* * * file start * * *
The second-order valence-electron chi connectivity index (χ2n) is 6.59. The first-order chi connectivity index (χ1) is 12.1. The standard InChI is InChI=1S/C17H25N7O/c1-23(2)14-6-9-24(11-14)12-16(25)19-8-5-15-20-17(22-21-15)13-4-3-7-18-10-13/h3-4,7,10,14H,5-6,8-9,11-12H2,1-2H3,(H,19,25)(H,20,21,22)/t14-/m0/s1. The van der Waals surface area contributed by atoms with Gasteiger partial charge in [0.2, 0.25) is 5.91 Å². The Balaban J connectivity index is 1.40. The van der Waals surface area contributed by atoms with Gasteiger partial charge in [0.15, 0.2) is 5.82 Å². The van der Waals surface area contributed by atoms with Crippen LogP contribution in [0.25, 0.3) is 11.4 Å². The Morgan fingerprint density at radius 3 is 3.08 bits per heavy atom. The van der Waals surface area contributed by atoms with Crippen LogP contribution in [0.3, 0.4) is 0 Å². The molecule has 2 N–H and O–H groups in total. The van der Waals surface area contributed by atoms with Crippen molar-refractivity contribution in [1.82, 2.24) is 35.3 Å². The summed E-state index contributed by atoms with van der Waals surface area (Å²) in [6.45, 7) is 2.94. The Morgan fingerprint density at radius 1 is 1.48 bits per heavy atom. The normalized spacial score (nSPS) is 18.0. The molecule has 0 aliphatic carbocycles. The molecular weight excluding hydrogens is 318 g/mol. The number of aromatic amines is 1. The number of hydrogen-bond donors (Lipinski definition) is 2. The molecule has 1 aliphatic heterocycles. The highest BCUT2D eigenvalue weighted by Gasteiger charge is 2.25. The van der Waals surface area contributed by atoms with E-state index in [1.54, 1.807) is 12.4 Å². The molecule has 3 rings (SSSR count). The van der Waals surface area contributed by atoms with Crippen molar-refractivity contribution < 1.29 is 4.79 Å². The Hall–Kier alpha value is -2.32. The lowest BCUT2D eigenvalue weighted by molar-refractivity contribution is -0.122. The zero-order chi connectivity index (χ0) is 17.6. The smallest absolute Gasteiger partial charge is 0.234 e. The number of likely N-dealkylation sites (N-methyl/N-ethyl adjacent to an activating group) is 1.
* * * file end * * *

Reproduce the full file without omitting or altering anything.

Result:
The second-order valence-electron chi connectivity index (χ2n) is 6.59. The first-order chi connectivity index (χ1) is 12.1. The standard InChI is InChI=1S/C17H25N7O/c1-23(2)14-6-9-24(11-14)12-16(25)19-8-5-15-20-17(22-21-15)13-4-3-7-18-10-13/h3-4,7,10,14H,5-6,8-9,11-12H2,1-2H3,(H,19,25)(H,20,21,22)/t14-/m0/s1. The van der Waals surface area contributed by atoms with Gasteiger partial charge in [0.2, 0.25) is 5.91 Å². The Balaban J connectivity index is 1.40. The van der Waals surface area contributed by atoms with Gasteiger partial charge in [0.15, 0.2) is 5.82 Å². The van der Waals surface area contributed by atoms with Crippen LogP contribution in [0.25, 0.3) is 11.4 Å². The Morgan fingerprint density at radius 3 is 3.08 bits per heavy atom. The van der Waals surface area contributed by atoms with Crippen LogP contribution in [0.3, 0.4) is 0 Å². The molecule has 2 N–H and O–H groups in total. The van der Waals surface area contributed by atoms with Crippen molar-refractivity contribution in [1.82, 2.24) is 35.3 Å². The summed E-state index contributed by atoms with van der Waals surface area (Å²) in [6.45, 7) is 2.94. The Morgan fingerprint density at radius 1 is 1.48 bits per heavy atom. The normalized spacial score (nSPS) is 18.0. The molecule has 0 aliphatic carbocycles. The molecular weight excluding hydrogens is 318 g/mol. The number of aromatic amines is 1. The number of hydrogen-bond donors (Lipinski definition) is 2. The molecule has 1 aliphatic heterocycles. The highest BCUT2D eigenvalue weighted by Gasteiger charge is 2.25. The van der Waals surface area contributed by atoms with E-state index in [1.54, 1.807) is 12.4 Å². The molecule has 3 rings (SSSR count). The van der Waals surface area contributed by atoms with Crippen molar-refractivity contribution < 1.29 is 4.79 Å². The Hall–Kier alpha value is -2.32. The lowest BCUT2D eigenvalue weighted by molar-refractivity contribution is -0.122. The zero-order chi connectivity index (χ0) is 17.6. The smallest absolute Gasteiger partial charge is 0.234 e. The number of likely N-dealkylation sites (N-methyl/N-ethyl adjacent to an activating group) is 1.